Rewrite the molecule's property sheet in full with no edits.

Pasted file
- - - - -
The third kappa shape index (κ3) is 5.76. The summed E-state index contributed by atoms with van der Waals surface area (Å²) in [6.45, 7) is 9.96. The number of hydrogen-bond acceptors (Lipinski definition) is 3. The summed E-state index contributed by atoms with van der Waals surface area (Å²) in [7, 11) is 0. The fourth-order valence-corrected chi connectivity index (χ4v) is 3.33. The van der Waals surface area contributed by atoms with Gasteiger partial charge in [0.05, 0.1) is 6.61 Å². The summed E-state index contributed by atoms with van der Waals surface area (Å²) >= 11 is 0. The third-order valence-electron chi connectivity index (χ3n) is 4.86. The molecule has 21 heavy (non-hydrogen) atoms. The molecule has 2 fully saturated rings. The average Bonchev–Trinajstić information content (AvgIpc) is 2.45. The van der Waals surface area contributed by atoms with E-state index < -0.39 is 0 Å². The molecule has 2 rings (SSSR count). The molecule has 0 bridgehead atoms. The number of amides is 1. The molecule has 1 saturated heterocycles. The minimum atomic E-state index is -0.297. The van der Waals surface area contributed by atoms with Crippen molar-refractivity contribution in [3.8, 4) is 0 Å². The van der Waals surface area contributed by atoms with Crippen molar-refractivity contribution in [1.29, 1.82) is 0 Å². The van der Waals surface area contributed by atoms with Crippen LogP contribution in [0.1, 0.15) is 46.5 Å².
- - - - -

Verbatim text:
The third kappa shape index (κ3) is 5.76. The summed E-state index contributed by atoms with van der Waals surface area (Å²) in [6.45, 7) is 9.96. The number of hydrogen-bond acceptors (Lipinski definition) is 3. The summed E-state index contributed by atoms with van der Waals surface area (Å²) in [7, 11) is 0. The fourth-order valence-corrected chi connectivity index (χ4v) is 3.33. The van der Waals surface area contributed by atoms with Gasteiger partial charge in [0.05, 0.1) is 6.61 Å². The summed E-state index contributed by atoms with van der Waals surface area (Å²) >= 11 is 0. The third-order valence-electron chi connectivity index (χ3n) is 4.86. The molecule has 21 heavy (non-hydrogen) atoms. The molecule has 2 fully saturated rings. The average Bonchev–Trinajstić information content (AvgIpc) is 2.45. The van der Waals surface area contributed by atoms with E-state index < -0.39 is 0 Å². The molecule has 2 rings (SSSR count). The molecule has 0 bridgehead atoms. The number of amides is 1. The molecule has 1 saturated heterocycles. The minimum atomic E-state index is -0.297. The van der Waals surface area contributed by atoms with Crippen molar-refractivity contribution in [3.8, 4) is 0 Å². The van der Waals surface area contributed by atoms with Crippen molar-refractivity contribution in [1.29, 1.82) is 0 Å². The van der Waals surface area contributed by atoms with Crippen LogP contribution in [0.1, 0.15) is 46.5 Å².